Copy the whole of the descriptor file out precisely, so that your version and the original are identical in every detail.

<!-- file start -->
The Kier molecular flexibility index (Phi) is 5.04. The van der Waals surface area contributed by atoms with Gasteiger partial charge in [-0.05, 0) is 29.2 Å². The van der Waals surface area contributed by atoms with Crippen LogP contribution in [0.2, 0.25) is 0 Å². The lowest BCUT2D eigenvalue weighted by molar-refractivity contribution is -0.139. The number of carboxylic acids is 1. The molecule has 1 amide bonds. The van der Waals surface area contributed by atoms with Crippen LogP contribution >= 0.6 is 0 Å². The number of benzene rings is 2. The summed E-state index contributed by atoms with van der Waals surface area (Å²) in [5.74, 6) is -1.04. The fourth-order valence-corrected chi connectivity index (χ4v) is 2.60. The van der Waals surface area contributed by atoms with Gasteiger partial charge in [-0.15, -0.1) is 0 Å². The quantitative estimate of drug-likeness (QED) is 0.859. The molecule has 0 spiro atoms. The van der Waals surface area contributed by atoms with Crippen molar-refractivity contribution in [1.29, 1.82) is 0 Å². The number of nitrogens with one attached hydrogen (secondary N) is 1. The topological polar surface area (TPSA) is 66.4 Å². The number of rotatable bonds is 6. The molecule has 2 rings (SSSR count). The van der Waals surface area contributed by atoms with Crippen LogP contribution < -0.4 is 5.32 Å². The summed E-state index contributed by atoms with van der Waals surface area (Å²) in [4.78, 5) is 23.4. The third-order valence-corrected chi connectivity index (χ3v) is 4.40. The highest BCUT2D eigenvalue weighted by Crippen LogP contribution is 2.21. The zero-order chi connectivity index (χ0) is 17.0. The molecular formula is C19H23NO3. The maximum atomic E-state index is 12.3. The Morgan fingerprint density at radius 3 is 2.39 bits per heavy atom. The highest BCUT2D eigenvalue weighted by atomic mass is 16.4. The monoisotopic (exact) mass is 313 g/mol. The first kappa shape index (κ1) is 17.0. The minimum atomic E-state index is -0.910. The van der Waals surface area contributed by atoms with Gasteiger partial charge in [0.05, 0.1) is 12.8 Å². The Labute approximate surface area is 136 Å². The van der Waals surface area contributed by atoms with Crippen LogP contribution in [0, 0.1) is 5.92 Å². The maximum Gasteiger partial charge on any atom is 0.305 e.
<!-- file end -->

The Kier molecular flexibility index (Phi) is 5.04. The van der Waals surface area contributed by atoms with Gasteiger partial charge in [-0.05, 0) is 29.2 Å². The van der Waals surface area contributed by atoms with Crippen LogP contribution in [0.2, 0.25) is 0 Å². The lowest BCUT2D eigenvalue weighted by molar-refractivity contribution is -0.139. The number of carboxylic acids is 1. The molecule has 1 amide bonds. The van der Waals surface area contributed by atoms with Crippen LogP contribution >= 0.6 is 0 Å². The number of benzene rings is 2. The summed E-state index contributed by atoms with van der Waals surface area (Å²) in [5.74, 6) is -1.04. The fourth-order valence-corrected chi connectivity index (χ4v) is 2.60. The van der Waals surface area contributed by atoms with Gasteiger partial charge in [-0.15, -0.1) is 0 Å². The quantitative estimate of drug-likeness (QED) is 0.859. The molecule has 0 spiro atoms. The van der Waals surface area contributed by atoms with Crippen molar-refractivity contribution in [1.29, 1.82) is 0 Å². The number of nitrogens with one attached hydrogen (secondary N) is 1. The topological polar surface area (TPSA) is 66.4 Å². The number of rotatable bonds is 6. The molecule has 2 rings (SSSR count). The van der Waals surface area contributed by atoms with Crippen LogP contribution < -0.4 is 5.32 Å². The summed E-state index contributed by atoms with van der Waals surface area (Å²) in [4.78, 5) is 23.4. The third-order valence-corrected chi connectivity index (χ3v) is 4.40. The highest BCUT2D eigenvalue weighted by Crippen LogP contribution is 2.21. The zero-order chi connectivity index (χ0) is 17.0. The molecular formula is C19H23NO3. The maximum atomic E-state index is 12.3. The Morgan fingerprint density at radius 3 is 2.39 bits per heavy atom. The highest BCUT2D eigenvalue weighted by atomic mass is 16.4. The monoisotopic (exact) mass is 313 g/mol. The first kappa shape index (κ1) is 17.0. The minimum atomic E-state index is -0.910. The van der Waals surface area contributed by atoms with Gasteiger partial charge in [0.05, 0.1) is 12.8 Å². The Labute approximate surface area is 136 Å². The van der Waals surface area contributed by atoms with Crippen LogP contribution in [0, 0.1) is 5.92 Å². The maximum Gasteiger partial charge on any atom is 0.305 e.